“The limb becomes an immobile structure, with layers of fat, that no amount of massage can reduce. The muscles atrophy,” Dr. Rockson said. “The consequences are reduced physical ability, reduced productivity, and social isolation.”
One of the first steps in diagnosis and treatment is to identify the people most at risk to try to limit undue stress on the lymphatic system. A bioimpedance test uses a low-frequency current that moves quickly through water and slowly through tissue: The more fluid, the faster the current passes. The reading can determine a build-up before any edema is clinically detectable; it is used to screen individuals at high risk.
A physical maneuver at the bedside is used to determine if the edema is pitting, indicating the presence of excess tissue fluid. . Lymphoscintigraphy is an imaging technology that uses contrast material to objectively detect lymphatic malfunction.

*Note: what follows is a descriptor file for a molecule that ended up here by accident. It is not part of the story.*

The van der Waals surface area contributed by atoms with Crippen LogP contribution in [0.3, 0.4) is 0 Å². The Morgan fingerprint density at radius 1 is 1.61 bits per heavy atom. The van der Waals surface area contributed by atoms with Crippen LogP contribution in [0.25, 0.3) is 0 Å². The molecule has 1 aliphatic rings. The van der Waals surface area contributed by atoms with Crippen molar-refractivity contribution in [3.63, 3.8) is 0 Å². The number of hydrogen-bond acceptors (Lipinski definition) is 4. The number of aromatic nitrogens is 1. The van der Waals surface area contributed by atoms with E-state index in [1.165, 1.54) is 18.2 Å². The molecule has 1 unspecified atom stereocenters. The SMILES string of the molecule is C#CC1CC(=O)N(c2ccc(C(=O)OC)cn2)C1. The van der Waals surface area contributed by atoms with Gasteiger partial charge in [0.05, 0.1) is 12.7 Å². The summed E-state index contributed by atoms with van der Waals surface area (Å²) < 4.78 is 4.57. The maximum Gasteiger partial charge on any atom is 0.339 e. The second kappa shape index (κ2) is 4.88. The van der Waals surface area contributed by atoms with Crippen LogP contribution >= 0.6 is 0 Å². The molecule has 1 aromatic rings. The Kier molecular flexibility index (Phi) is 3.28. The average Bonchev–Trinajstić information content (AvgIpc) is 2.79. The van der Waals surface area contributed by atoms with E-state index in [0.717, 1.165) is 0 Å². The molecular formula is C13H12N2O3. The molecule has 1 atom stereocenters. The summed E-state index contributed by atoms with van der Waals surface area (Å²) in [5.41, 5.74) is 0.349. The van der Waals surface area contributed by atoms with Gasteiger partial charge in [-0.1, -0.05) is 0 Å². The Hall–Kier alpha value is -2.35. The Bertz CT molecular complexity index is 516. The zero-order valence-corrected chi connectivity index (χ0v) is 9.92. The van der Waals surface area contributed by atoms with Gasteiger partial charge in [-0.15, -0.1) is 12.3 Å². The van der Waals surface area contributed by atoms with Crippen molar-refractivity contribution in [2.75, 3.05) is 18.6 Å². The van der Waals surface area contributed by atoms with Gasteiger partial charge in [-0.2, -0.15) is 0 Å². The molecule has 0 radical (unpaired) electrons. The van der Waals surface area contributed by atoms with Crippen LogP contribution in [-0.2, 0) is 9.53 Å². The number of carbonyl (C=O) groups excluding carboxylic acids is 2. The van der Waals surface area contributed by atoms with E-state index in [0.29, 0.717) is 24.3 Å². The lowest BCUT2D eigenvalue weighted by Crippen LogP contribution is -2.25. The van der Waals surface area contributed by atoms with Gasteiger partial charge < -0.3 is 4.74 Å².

“Our emphasis is on early intervention and reducing risk to minimize the swelling,” said Dr. Rockson. “It’s difficult to treat, but if we can limit the edema accumulation, we can slow the progression. Caught early, it may be more manageable, or even reversible.”
Therapy is designed to reduce swelling, restore function, and prevent the development of infection. Because lymphatic fluid is rich in bacteria, the immune system is compromised, which can lead to soft-tissue infection.
The first-line treatment for lymphedema is called Complex Decongestive Physiotherapy (CDPT), an integrated protocol of physical therapy, professional massage, multilayer bandaging, and exercise. Treatments by trained specialists are required over the long term, but studies report a 50 percent average reduction in excess limb size. Pneumatic compression devices should never be used as a substitute for CDPT but are sometimes useful in conjunction with physiotherapy.